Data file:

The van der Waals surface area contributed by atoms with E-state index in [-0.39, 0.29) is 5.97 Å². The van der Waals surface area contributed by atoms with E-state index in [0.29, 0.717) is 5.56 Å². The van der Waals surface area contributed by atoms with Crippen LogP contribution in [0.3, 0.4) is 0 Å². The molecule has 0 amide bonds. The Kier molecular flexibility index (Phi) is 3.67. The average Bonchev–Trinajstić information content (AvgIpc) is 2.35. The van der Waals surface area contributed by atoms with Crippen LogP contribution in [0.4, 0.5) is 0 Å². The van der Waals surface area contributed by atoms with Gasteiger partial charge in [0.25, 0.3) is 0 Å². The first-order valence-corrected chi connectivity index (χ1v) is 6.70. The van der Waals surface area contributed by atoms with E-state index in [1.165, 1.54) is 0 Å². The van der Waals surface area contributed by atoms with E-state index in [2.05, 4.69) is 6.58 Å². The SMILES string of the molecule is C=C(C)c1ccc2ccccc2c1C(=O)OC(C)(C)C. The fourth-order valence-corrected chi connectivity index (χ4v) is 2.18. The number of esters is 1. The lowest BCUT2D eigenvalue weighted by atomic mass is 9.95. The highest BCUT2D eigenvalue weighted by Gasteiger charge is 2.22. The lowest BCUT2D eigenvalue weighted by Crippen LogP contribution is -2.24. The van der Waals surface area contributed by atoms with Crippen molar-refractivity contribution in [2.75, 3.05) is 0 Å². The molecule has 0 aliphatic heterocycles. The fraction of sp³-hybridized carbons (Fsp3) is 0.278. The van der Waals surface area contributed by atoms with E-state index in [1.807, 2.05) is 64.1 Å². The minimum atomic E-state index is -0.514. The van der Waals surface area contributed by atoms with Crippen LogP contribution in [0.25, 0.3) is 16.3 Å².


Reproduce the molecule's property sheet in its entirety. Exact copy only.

The van der Waals surface area contributed by atoms with E-state index in [-0.39, 0.29) is 5.97 Å². The van der Waals surface area contributed by atoms with E-state index in [0.29, 0.717) is 5.56 Å². The van der Waals surface area contributed by atoms with Crippen LogP contribution in [0.3, 0.4) is 0 Å². The molecule has 0 amide bonds. The Kier molecular flexibility index (Phi) is 3.67. The average Bonchev–Trinajstić information content (AvgIpc) is 2.35. The van der Waals surface area contributed by atoms with Crippen LogP contribution in [0.4, 0.5) is 0 Å². The van der Waals surface area contributed by atoms with Gasteiger partial charge in [0.25, 0.3) is 0 Å². The first-order valence-corrected chi connectivity index (χ1v) is 6.70. The van der Waals surface area contributed by atoms with E-state index in [1.165, 1.54) is 0 Å². The van der Waals surface area contributed by atoms with E-state index in [2.05, 4.69) is 6.58 Å². The SMILES string of the molecule is C=C(C)c1ccc2ccccc2c1C(=O)OC(C)(C)C. The fourth-order valence-corrected chi connectivity index (χ4v) is 2.18. The number of esters is 1. The lowest BCUT2D eigenvalue weighted by atomic mass is 9.95. The highest BCUT2D eigenvalue weighted by Gasteiger charge is 2.22. The lowest BCUT2D eigenvalue weighted by Crippen LogP contribution is -2.24. The van der Waals surface area contributed by atoms with Crippen molar-refractivity contribution in [2.75, 3.05) is 0 Å². The molecule has 0 aliphatic heterocycles. The fraction of sp³-hybridized carbons (Fsp3) is 0.278. The van der Waals surface area contributed by atoms with E-state index in [1.807, 2.05) is 64.1 Å². The minimum atomic E-state index is -0.514. The van der Waals surface area contributed by atoms with Crippen LogP contribution in [0.25, 0.3) is 16.3 Å².